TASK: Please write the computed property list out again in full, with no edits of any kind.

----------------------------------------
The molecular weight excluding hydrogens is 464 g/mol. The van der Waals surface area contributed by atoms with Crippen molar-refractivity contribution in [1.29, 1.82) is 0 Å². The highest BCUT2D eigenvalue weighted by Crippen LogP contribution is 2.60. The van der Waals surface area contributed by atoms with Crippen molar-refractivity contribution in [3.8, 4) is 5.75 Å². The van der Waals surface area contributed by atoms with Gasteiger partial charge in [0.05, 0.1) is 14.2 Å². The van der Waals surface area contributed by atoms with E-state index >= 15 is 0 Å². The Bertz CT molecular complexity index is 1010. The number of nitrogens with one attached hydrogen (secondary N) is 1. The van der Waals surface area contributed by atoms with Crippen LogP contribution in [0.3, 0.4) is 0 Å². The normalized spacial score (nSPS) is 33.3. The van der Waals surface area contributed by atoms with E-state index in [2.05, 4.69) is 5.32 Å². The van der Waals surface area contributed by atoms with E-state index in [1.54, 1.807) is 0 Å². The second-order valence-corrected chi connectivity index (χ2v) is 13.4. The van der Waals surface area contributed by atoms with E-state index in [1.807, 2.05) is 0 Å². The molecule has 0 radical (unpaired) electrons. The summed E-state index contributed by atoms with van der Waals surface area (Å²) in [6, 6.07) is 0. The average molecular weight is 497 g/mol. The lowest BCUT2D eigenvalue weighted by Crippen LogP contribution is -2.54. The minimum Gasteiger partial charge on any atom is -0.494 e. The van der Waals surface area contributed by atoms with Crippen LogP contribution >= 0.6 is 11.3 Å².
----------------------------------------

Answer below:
The molecular weight excluding hydrogens is 464 g/mol. The van der Waals surface area contributed by atoms with Crippen molar-refractivity contribution in [1.29, 1.82) is 0 Å². The highest BCUT2D eigenvalue weighted by Crippen LogP contribution is 2.60. The van der Waals surface area contributed by atoms with Crippen molar-refractivity contribution in [3.8, 4) is 5.75 Å². The van der Waals surface area contributed by atoms with Gasteiger partial charge in [0.05, 0.1) is 14.2 Å². The van der Waals surface area contributed by atoms with E-state index >= 15 is 0 Å². The Bertz CT molecular complexity index is 1010. The number of nitrogens with one attached hydrogen (secondary N) is 1. The van der Waals surface area contributed by atoms with Crippen LogP contribution in [0.3, 0.4) is 0 Å². The normalized spacial score (nSPS) is 33.3. The van der Waals surface area contributed by atoms with E-state index in [2.05, 4.69) is 5.32 Å². The van der Waals surface area contributed by atoms with E-state index in [1.54, 1.807) is 0 Å². The second-order valence-corrected chi connectivity index (χ2v) is 13.4. The van der Waals surface area contributed by atoms with E-state index in [1.807, 2.05) is 0 Å². The molecule has 0 radical (unpaired) electrons. The summed E-state index contributed by atoms with van der Waals surface area (Å²) in [6, 6.07) is 0. The average molecular weight is 497 g/mol. The lowest BCUT2D eigenvalue weighted by Crippen LogP contribution is -2.54. The minimum Gasteiger partial charge on any atom is -0.494 e. The van der Waals surface area contributed by atoms with Crippen LogP contribution >= 0.6 is 11.3 Å².